Box CEO Aaron Levie is credited with bringing sexy back to enterprise startups, but the big surprise in Box’s S-1 IPO document filed today is that Levie only owns 5.7% percent of the company. Meanwhile, Draper Fisher Jurvetson owns 25.5 percent. The numbers reveal Levie sold off much of his startup to raise the $414 million that funded Box’s rise to become an enterprise brand name.
Update: As pointed out by Dan Primack at Fortune, our previously stated 4.1% figure does not take into account Levie’s unexecuted stock options, which total around 2,613,841 shares at various option prices. This would place Levie’s share of the company at just under 5.7% in total. You can see those shares from the S-1 filing here:
Another way to put it is that Levie didn’t have much choice. Box needed that funding. The startup is not profitable and notes in its plan to raise $250 million with an IPO that “we do not expect to be profitable for the foreseeable future.” As Alex Wilhelm lays out in his summary of the S-1 document, Box saw losses of $168 million from January 2013-2014, largely due to huge advertising expenses. It looks like all that equity Levie traded away was to bring in money so Box could seduce enterprise CIOs into buying it.
You can see the rest of the cap table above, including COO Dan Levin with 2 percent, and co-founder/CFO Dylan Smith with 1.8 percent. These all add up to 72.9 percent of the company, leaving the rest of the equity for current and future employees, and what will be sold on the public market. Below you can see how Box’s investors got that equity from its many funding rounds listed in CrunchBase. DFJ got in early, contributing the whole $1.5 million Series A round in 2006, and participated in every round after to build its 25.5 percent position. The Wall Street Journal says the latest $100 million round was at a $2 billion valuation, which implies Box will likely be valued higher than that at IPO.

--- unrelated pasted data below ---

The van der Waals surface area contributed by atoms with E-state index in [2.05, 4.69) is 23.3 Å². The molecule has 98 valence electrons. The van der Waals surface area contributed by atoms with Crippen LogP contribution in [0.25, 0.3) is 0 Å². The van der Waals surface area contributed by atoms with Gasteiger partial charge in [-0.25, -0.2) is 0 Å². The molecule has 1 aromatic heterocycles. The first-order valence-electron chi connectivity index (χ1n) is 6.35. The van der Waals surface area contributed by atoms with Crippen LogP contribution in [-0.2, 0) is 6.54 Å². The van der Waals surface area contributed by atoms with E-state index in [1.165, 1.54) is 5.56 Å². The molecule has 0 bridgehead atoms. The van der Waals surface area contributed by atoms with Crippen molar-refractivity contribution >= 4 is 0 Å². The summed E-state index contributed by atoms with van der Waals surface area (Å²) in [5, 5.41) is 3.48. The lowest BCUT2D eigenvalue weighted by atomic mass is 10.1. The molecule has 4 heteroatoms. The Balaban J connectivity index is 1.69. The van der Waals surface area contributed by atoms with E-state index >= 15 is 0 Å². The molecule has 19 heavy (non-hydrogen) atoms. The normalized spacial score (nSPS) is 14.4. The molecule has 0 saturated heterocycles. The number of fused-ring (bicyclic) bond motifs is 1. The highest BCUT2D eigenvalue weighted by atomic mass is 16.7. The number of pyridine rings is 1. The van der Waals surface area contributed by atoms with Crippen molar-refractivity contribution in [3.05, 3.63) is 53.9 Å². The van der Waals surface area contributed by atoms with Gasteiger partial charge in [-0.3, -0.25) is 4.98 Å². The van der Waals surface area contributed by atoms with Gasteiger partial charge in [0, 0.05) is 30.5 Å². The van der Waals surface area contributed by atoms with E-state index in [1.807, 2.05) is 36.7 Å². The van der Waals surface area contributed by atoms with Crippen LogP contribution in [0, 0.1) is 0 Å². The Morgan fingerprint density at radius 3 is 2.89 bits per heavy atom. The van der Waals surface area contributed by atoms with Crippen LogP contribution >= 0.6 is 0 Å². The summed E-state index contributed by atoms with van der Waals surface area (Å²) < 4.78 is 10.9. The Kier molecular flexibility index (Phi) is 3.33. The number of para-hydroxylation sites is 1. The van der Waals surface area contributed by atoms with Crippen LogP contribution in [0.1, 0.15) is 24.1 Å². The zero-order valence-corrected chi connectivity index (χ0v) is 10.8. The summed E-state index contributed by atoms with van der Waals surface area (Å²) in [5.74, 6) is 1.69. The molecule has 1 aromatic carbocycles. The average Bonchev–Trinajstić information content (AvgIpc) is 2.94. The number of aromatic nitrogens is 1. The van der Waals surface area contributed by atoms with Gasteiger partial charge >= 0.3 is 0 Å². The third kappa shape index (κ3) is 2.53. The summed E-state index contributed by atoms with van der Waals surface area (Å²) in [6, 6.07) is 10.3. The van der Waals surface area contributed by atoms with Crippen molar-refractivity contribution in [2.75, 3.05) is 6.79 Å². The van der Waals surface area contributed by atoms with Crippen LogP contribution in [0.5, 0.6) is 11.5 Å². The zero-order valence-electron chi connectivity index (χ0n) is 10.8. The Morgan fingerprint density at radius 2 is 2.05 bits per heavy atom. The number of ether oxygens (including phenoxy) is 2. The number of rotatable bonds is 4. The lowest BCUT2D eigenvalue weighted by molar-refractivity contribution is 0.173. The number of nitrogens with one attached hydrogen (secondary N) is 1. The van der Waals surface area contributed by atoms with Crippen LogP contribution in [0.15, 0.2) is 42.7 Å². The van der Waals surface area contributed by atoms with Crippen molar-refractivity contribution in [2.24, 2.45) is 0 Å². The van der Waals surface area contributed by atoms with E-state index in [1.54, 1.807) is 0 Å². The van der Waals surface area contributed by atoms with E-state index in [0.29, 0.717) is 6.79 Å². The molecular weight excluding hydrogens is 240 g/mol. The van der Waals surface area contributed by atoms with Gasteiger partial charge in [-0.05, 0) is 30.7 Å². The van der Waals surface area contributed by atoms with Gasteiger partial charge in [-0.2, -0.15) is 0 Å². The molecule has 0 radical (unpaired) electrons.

You might ask why Levie was willing to whittle his equity down to a nub. Well, many say that startup success is binary. You either win big or lose it all (barring soft landings). Whether you own a lot like Box’s top investors, or a little like its CEO, it’s all worth zero if the startup fails because it didn’t have enough capital to grow.
The 28-year-old CEO, known for his frequent magazine covers and red converse sneakers, has never seemed scared of bold moves. Now we know Levie bet that 5.7% percent of a winning startup would be worth much more than 30 percent of a losing one. So would building a big company that employs many and makes work easier for millions rather than being greedy. If Box’s IPO goes well, he may be proven right.
Article updated to reflect the larger, 5.7% share of the company Levie will own including stock options.